A kid from Chicago comes to my typewriter and gawks. I allow him to type whatever he wants:
“HAa Liamisthe greatest Pat and Kerianne suck and wish they could do this hahah”
A girl comes up and I also explain the typewriter to her as she has never seen one before. She tells me that she didn’t realize it came with a keyboard, sovaldi she just thought it was a machine that cut paper.
An able-bodied man is admiring a painting in the seventh floor.
Man: Sometime I want to rent one of those walkers with the seats and go to the Milwaukee Art Museum so that I can just sit in front of the paintings.
Me: Well, capsule I’m sure they wouldn’t say no to you if you wanted to rent one.
Man: But then I’d look like I’d need it. (Pauses) Well, maybe one day I will.
I order just the bone marrow
without the bread.
is that too weird?
Elizabeth, my waitress says,
“Nothing is too weird to order at the Mason Street Grill. There is a vegetarian woman who comes here all the time ordering just a plain baked potato with broccoli.”
The Mason Street Grill’s lighting is the color of gravy.
Were I a vegetarian I would come here just to satisfy my carnivorous cravings
with a plain baked potato in this restaurant illuminated by steak essence
without betraying my principles.
I have a spot at the chef’s counter.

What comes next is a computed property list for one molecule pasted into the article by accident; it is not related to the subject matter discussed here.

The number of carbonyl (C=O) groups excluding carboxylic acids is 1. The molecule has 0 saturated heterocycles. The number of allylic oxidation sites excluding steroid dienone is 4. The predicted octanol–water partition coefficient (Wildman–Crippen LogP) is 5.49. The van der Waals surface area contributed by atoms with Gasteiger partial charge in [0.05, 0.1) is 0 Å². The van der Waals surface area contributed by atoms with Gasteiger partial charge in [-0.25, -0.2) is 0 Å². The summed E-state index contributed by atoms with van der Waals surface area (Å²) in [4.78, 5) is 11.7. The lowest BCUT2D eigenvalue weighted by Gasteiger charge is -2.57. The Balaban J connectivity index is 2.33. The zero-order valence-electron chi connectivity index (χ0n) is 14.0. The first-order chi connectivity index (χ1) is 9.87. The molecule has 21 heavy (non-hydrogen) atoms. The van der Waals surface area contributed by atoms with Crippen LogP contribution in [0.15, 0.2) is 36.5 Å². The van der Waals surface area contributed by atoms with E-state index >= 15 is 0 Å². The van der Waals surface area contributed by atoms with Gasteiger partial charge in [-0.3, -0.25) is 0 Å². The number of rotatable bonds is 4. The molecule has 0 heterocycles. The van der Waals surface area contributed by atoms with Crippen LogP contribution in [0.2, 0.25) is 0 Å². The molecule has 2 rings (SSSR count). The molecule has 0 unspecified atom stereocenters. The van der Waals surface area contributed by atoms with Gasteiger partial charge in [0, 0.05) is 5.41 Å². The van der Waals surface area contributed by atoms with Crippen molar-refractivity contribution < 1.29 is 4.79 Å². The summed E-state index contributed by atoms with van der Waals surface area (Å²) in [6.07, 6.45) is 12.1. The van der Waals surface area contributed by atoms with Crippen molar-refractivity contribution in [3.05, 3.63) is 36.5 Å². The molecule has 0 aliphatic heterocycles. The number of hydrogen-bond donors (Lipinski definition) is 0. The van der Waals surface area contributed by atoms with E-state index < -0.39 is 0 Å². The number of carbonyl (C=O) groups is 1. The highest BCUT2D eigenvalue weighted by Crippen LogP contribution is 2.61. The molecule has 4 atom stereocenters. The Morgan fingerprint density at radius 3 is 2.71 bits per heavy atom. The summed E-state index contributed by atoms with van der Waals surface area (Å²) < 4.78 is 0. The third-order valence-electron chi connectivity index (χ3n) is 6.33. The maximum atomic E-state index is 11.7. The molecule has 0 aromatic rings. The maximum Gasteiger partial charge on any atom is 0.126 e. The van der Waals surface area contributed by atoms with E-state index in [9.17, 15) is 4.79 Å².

Close exposure to the sizzle and clang of the kitchen
makes dinner much more exciting
these cooks know they are on stage
they grind pepper with great ceremony
they cut pizza with broad sweeping gestures
one usually reserves for ironing a king size bed sheet.
I watch steak after steak leaving the kitchen.
Before they depart they are dribbled with white sauce
and resembled chocolate cake with vanilla frosting.
When my bones come out, I am surprised and delighted to see that they come with a just arugula salad. The significance of which you will understand if you read this story.
Anyways, Elizabeth looks at the bones on my plate
and tells me,
“You know in Columbia we make a soup with bones like that. Sancocho soup! We put in plantains, corn on the cob, real cilantro (that’s our secret, it turns it green), potato and bone marrow with the oxtails. The plantain has to be green, those sweet ripe kind are for frying.”
Elizabeth admits the friendly, unique, polite people of Wisconsin
tip her extra for having an accent.
Moving here four years ago
she feared she might not survive the cold
but she had to live here,
after she had visited Summerfest
she knew she had to stay.
She had to learn how to drive in the snow.
Lillian at Coat Check tells me that one of her sons became an Eagle Scout at age 12, which is unusually young. At the Eagle Scout award ceremony it is customary for the new Eagle Scout to present and attach an eagle pin on their mother. Lillian’s son fumbled and avoided making contact to her blouse with the pin. She asked him what was wrong and he said, “I don’t want you to burst!” Lillian was very pregnant at the time.